Monday, November 28, 2011

Literary Frontiers: Boneshaker

by Cat Connolly

Literary Frontiers is a series in the blog which gives us the chance to offer our perspective on both new and established science fiction and speculative fiction books. The series will publish around twice a month, or whenever one of us can finish and post one of our most recent reading projects. I guess that means once this November.

The selection this time is Cherie Priest's Boneshaker, nominated for a Hugo award and the winner of the Locus award for best science fiction novel. The piece is a masterpiece of Steampunk that did more than its part to breathe life into the genre.

The review follows after the (steam-powered) jump.  

by Cherie Priest
Tor Books, 2011
ISBN: 978-0-7653-1841-1

When I would think of Seattle, Washington, I used to imagine drizzling rain, indie coffee houses, and grunge rock. After reading Cherie Priest’s "Boneshaker," my idealized view of the coastal city has been scratched, gored, gnawed upon, and, in short, become more awesome. Here’s the story that changed my mind... 

In 1860, the promise of Klondike gold lured many would-be millionaires to the northwest corner of the continent. Eager to mine the deep veins of gold running beneath the growing city of Seattle, the Russians offered a hefty reward to any scientist capable of creating a device that could drill through the rocky earth to retrieve said treasure (here’s the alternative history). So, one Dr. Leviticus Blue invented the Incredible Bone-Shaking Drill Engine, a brass and cog marvel of steam technology (here’s the Steampunk). On its trial run, the Boneshaker destroyed half of downtown Seattle, releasing a gaseous substance called “the Blight” that turned anyone who inhaled it into shambling “Rotters” (and here come the zombies).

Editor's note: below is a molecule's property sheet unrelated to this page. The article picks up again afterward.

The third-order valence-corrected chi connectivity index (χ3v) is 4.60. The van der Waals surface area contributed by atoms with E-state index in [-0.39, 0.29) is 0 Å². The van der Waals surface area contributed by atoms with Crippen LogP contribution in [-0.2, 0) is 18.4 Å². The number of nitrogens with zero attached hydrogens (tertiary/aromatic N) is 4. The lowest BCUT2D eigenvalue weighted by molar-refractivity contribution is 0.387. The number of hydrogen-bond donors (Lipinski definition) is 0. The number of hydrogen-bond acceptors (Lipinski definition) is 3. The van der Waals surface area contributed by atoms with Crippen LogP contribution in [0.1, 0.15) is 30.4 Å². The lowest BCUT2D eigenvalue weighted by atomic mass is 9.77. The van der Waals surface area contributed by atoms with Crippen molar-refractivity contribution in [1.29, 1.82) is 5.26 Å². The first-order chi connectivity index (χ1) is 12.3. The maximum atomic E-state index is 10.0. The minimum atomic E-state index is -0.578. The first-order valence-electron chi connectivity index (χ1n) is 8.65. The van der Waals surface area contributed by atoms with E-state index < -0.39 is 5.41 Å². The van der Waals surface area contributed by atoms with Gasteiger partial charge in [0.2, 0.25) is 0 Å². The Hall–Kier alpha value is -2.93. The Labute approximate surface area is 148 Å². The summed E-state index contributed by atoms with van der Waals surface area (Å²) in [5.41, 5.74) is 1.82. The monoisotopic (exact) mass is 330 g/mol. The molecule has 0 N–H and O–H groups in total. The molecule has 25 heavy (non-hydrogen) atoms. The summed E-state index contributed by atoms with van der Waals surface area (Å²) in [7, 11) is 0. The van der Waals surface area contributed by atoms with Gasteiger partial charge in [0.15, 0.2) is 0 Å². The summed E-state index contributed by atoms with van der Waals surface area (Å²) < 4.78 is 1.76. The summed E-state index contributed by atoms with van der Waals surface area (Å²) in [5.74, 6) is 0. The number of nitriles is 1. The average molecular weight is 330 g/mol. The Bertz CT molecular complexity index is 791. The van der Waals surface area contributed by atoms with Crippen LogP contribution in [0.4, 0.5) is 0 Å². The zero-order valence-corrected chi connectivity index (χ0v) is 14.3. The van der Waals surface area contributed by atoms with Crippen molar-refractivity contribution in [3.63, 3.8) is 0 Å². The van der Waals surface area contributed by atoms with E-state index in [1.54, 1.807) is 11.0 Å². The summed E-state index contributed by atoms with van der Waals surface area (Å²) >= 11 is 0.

The main story begins sixteen years later; the city has been walled up to keep the Blight and those it’s infected separated from everyone else, and Dr. Blue’s widow, Briar Wilkes, is a social outcast, raising her teenaged son, Zeke, on the edge of town. When Zeke takes it upon himself to sneak into the damned city in an attempt to clear his father’s tarnished name, Briar must face airship pirates, deadly Blight gas, hordes of Rotters and her own cloudy past to bring him out alive. 

Now, you might be wondering, “What the heck is this ‘Steampunk’ Cat keeps talking about?” In short, Steampunk is science fiction set in the Victorian era, where technology is composed of steam, clockwork, and a nebulous substance called “aether.” Notable examples of Steampunk fiction include Alan Moore’s “League of Extraordinary Gentlemen” and the works of Jules Verne. In writing Boneshaker, the first in her “Clockwork Century” series, Cherie Priest set out to create the magnum opus for the genre, and to great acclaim: the novel was a nominee for both the Hugo and Nebula awards in the best novel category, and won the Locus Award for “Best Science Fiction Novel” in 2010. 

"Boneshaker" took me on such a wild, exhilarating adventure that it spurred me to start a book club here at Watermark to share it and other books of its fantastic, eccentric ilk (coming this June – look out for it!). But if the description of “insane, zombie-infested science fiction” turns you off, fear not: this is not just another gratuitous pulp novel. Above all, "Boneshaker" is a story about a mother’s love for her son, a son’s misguided admiration for his father, and the tenacity of a people who refuse to surrender their home to inevitable destruction. And Briar Wilkes, braving undead fiends with only a gasmask and a shotgun, is one tough mom you won’t soon forget.

If my mom wasn’t already the coolest, I’d have a new heroine. 

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